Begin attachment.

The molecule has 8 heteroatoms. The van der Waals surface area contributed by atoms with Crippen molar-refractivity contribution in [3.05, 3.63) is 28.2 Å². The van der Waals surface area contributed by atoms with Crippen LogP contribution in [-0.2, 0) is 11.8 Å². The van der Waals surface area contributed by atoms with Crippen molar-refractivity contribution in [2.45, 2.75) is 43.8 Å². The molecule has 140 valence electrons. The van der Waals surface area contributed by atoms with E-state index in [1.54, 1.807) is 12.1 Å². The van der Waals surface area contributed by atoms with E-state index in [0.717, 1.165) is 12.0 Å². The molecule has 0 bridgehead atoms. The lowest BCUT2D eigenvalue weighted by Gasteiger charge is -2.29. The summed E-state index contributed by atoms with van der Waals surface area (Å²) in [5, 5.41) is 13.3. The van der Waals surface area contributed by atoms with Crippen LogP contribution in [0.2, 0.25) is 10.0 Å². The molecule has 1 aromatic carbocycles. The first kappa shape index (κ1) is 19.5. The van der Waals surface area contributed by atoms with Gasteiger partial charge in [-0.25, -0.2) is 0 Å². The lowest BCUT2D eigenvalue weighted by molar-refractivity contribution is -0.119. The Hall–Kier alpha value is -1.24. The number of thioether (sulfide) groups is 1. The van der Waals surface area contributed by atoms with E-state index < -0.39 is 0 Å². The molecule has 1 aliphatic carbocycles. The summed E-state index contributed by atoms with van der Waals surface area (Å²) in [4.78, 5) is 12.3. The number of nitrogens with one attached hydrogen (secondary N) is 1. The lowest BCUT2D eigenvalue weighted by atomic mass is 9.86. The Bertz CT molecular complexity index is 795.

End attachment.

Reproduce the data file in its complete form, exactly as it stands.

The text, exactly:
The molecule has 8 heteroatoms. The van der Waals surface area contributed by atoms with Crippen molar-refractivity contribution in [3.05, 3.63) is 28.2 Å². The van der Waals surface area contributed by atoms with Crippen LogP contribution in [-0.2, 0) is 11.8 Å². The van der Waals surface area contributed by atoms with Crippen molar-refractivity contribution in [2.45, 2.75) is 43.8 Å². The molecule has 140 valence electrons. The van der Waals surface area contributed by atoms with E-state index in [1.54, 1.807) is 12.1 Å². The van der Waals surface area contributed by atoms with E-state index in [0.717, 1.165) is 12.0 Å². The molecule has 0 bridgehead atoms. The lowest BCUT2D eigenvalue weighted by Gasteiger charge is -2.29. The summed E-state index contributed by atoms with van der Waals surface area (Å²) in [5, 5.41) is 13.3. The van der Waals surface area contributed by atoms with Crippen LogP contribution in [0.2, 0.25) is 10.0 Å². The molecule has 1 aromatic carbocycles. The first kappa shape index (κ1) is 19.5. The van der Waals surface area contributed by atoms with Gasteiger partial charge in [-0.25, -0.2) is 0 Å². The lowest BCUT2D eigenvalue weighted by molar-refractivity contribution is -0.119. The Hall–Kier alpha value is -1.24. The number of thioether (sulfide) groups is 1. The van der Waals surface area contributed by atoms with E-state index < -0.39 is 0 Å². The molecule has 1 aliphatic carbocycles. The summed E-state index contributed by atoms with van der Waals surface area (Å²) in [4.78, 5) is 12.3. The number of nitrogens with one attached hydrogen (secondary N) is 1. The lowest BCUT2D eigenvalue weighted by atomic mass is 9.86. The Bertz CT molecular complexity index is 795.